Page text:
Monday, May 15, 2017

What support looks like

It is really easy to know what support isn't. Since my last post, I have had many conversations where people who have experienced their own or a family members abuse and there are multiple, heart-breaking stories of what hasn't happened in the form of support. Ours, unfortunately, is no different. When I began telling a potential new therapist what we were looking for and what we had been through to try and help our daughter, she looked as if she might breath fire from how angry she was. While validating that this shouldn't be the norm, it has been very easy the past few months to be hurt and angry over what hasn't happened or what has gone horribly wrong in the way of support. 
Yesterday, a friend asked me "What would support look like to you?" In the heat of the moment I couldn't say. I didn't know. All I could feel was the hurt and the injustice. I could make an extremely long list of what support isn't. It would be well written, citing actual what not to do situations. But I was reminded today of the ways that we have been supported and I am grateful for and want to remember those. 

Support is being able to walk out the door and ask neighbors to come within a moments notice to give blessings.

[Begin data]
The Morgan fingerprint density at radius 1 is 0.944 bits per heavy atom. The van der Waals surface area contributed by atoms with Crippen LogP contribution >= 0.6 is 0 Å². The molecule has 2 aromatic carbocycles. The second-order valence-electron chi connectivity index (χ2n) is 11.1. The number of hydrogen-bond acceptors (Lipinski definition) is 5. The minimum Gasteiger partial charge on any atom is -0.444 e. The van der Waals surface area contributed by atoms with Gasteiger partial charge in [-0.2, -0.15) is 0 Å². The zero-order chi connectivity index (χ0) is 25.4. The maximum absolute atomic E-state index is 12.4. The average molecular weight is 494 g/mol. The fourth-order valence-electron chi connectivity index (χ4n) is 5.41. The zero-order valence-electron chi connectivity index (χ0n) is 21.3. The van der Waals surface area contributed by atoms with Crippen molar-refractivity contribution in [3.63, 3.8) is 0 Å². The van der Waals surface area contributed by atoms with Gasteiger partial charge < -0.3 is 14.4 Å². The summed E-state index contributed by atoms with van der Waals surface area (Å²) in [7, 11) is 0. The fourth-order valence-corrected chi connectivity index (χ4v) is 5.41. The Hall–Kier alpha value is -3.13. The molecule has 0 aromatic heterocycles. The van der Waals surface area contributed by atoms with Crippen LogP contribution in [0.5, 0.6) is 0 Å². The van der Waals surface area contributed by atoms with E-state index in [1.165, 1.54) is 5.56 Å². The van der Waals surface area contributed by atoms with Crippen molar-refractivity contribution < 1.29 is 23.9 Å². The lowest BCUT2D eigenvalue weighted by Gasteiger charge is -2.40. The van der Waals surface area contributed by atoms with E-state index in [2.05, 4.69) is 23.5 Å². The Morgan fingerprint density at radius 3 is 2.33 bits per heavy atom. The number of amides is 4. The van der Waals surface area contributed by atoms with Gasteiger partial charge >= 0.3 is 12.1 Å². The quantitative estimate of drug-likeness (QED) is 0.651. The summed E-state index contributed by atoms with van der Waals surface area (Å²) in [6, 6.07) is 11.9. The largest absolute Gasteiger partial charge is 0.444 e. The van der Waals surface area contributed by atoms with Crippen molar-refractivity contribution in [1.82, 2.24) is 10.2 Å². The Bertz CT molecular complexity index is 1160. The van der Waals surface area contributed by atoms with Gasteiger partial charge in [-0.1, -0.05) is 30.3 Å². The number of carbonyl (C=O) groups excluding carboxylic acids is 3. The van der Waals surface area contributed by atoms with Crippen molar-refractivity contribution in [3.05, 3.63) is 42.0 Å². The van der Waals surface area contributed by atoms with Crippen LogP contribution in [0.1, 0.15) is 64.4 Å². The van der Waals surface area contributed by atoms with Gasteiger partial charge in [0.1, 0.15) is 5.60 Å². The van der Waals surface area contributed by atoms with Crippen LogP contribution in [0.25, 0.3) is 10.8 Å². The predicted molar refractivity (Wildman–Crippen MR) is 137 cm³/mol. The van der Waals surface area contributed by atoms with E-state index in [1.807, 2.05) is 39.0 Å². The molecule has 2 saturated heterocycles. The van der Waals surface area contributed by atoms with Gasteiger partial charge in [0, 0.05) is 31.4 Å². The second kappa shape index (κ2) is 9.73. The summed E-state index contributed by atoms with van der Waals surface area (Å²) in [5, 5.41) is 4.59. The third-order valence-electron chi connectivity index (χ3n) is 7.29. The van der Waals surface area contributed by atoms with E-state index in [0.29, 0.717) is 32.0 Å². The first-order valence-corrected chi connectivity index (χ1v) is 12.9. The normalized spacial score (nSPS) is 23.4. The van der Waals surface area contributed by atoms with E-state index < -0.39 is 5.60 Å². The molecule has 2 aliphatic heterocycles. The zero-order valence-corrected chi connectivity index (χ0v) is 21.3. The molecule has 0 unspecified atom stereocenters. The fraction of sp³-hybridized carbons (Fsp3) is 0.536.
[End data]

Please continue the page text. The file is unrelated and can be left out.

Support is when I need to get to the doctor and my car engine is taken apart and they cant put the old piece back in because they broke it so I call a friend and she shows up with her baby to drive us to Bountiful and back.
Support is my mom showing up late one night, way out of her way, to bring flowers and love and cry with me.
Support is our home ward nursery leaders who loved our daughter and were patient and devoted as it took a long time for her to be able to even try to set foot in nursery again.
And support for my girl is when her friend comes and puts her arms around her as she cries on my lap in nursery.
Support is a school teacher and councilor that worked with our other daughter to help her have a safe place to process emotions.
Support is a friend picking that daughter up from school on the days that I sat in the waiting room while my 3 year old was interviewed. 
Support is a friend getting out of her sick bed on a rainy day to take me to get a sick from emotions kiddo because I didn't have a car that day.
Support is not questioning my frantic, anxiety attack driven self showing up in the middle of a play date with extra kids.
Support is being able to frantically message 3 friends for help and prayers and receive immediate responses and love.
Support is the friends that have written beautifully worded messages and continued a conversation, even when my skills at the written word have sucked. 
Support is friends that have and continue to listen to my anger and hurt spewing forth and haven't run away. 
Support is late into the night talks that aren't always pleasant, but help me process.
Support is family allowing a safe place to talk and recognizing triggers and helping us walk through them.
Support is all the offers that I don't know how to accept, but are still there.

When I stop to look at it, I feel very blessed for the support we have received. It doesn't negate the negative, but it does remind me how much good there is in the world. In my world. 

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